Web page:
MALATI ALIAS MALI BEWA AND ORS. Vs. LOKANATH SAHU AND ORS.
LAWS(ORI)-1950-9-12
HIGH COURT OF ORISSA
Decided on September 25,1950

Malati Alias Mali Bewa And Ors. Appellant
VERSUS
Lokanath Sahu And Ors. Respondents

JUDGEMENT

B.K. Ray, J. - (1.) THE suit is in respect of 005 of an acre to the north -west of the southern half of plot No. 58 with the total area of '142 of an acre in the town of Cuttack. One Natabar Sahu, admittedly the predecessor -in -interest of the Appellants before me (Defendants 1, 2 and 3), was the recorded tenant in respect of this plot. The latest settlement Record of Rights describe he status of his tenancy as that of Dar -chandanadar. This term 'Dar -chandanadar' is a coinage having no legal implication in any of the tenancy or other laws of the country. 'Dar' means 'sub' or 'under'. It is because the immediate landlords, or to be more appropriate, lessors were chandanadars within the meaning of the Orissa Tenancy Act, Natabar was described as It Dar -chandanadar. Admittedly Natabar was in possession of this holding which is a homestead on which he was ordinarily residing. Natabar died about, to use the words of the learned Courts, below, 13 or 14 years before the hearing of the suit. How long before the institution of the suit, his death took place, has never been investigated. Natabar died leaving a widow and two daughters who are Appellants before me. It is not stated, far lees proved, that Natabar's widow has any other place to reside. The Plaintiff is a purchaser of half of the Chandanadar's right of this plot No. 58 and' he asserts that he has purchased a specific portion to the south being '071 of an acre, that is, half of the total area of 142 of an acre. This specific area must be understood to have reference to his landlord's right over this area.
(2.) THE question that was discussed in the Courts below was whether Dar -chandanadar's interest is a heritable one. I could not follow this contention at all. What is really contended for is that Dar -chandnadar's interest is a precarious tenancy interest. A precarious interest or a tenancy at will means one which is terminable on notice to quit. Till it is terminated like any other property, it must pass from father to son. However, before me it is conceded that after the death of Natabar, the Appellants were the tenants in respect of the lands in suit. But as the tenancy has to be terminated by notice to quit, such a notice is wanting in this case. Secondly, if the tenancy subsists, the question whether one of the co -sharer landlords or lessors can terminate the tenancy, in relation to a part of the lands included in the tenancy, assumes much greater proportion than it did in the Courts below who proceeded on the basis that after Natabar's death his heirs were trespassers. If the tenancy was subsisting as i is rightly conceded before me, it must be held that such a suit is not maintainable, for the reasons, firstly that there is no notice to quit terminating the tenancy, secondly, such termination cannot be confined to either an undivided share or even a fractional specified portion, thirdly that unless there is a partition of the chandanadar right binding on the tenant, the tenancy cannot be said to have been sub -divided so as to constitute the entire tenancy in respect of the portion purchased by the Plaintiff as between himself and the tenant concerned. It is a settled law that it is the entire body of lessors or landlords who can terminate the tenancy. Dar -chandanadar's tenure is one that is pre -eminently governed by the T.P. Act. It should engage the attention of the Courts below in a fresh it if any. These are defects which are no doubt of formal character and I should concede to the request of Mr. Das Gupta appearing for the Plaintiff -Respondent to allow him to withdraw the suit with a liberty to sue afresh, subject to the following conditions, namely, that he shall pay all the costs of all the Courts borne up -to -date by the Defendants Nos. 1 to 3, namely, the Appellants and this payment must be made within a month from today. In default of such payment, the liberty to institute a fresh suit shall be deemed to be lost and the appeal shall stand decreed with costs throughout in favour of the Appellants.;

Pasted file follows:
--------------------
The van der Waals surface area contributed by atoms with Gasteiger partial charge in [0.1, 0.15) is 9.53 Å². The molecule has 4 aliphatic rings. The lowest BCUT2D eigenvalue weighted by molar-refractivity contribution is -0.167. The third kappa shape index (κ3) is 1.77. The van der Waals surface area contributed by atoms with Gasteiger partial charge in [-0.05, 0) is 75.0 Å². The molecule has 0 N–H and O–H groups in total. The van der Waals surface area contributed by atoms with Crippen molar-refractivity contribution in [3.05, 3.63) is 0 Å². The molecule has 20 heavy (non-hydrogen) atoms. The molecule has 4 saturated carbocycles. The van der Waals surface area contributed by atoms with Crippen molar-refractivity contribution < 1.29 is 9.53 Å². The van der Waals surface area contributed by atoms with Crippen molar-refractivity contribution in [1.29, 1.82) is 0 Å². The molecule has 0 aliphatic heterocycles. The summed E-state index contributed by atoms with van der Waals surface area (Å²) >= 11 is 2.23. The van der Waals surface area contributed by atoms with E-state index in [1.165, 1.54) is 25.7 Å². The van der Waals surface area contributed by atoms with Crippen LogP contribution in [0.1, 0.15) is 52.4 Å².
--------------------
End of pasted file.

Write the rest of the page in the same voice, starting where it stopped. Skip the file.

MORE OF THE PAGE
Click here to view full judgement.
Copyright © Regent Computronics Pvt.Ltd.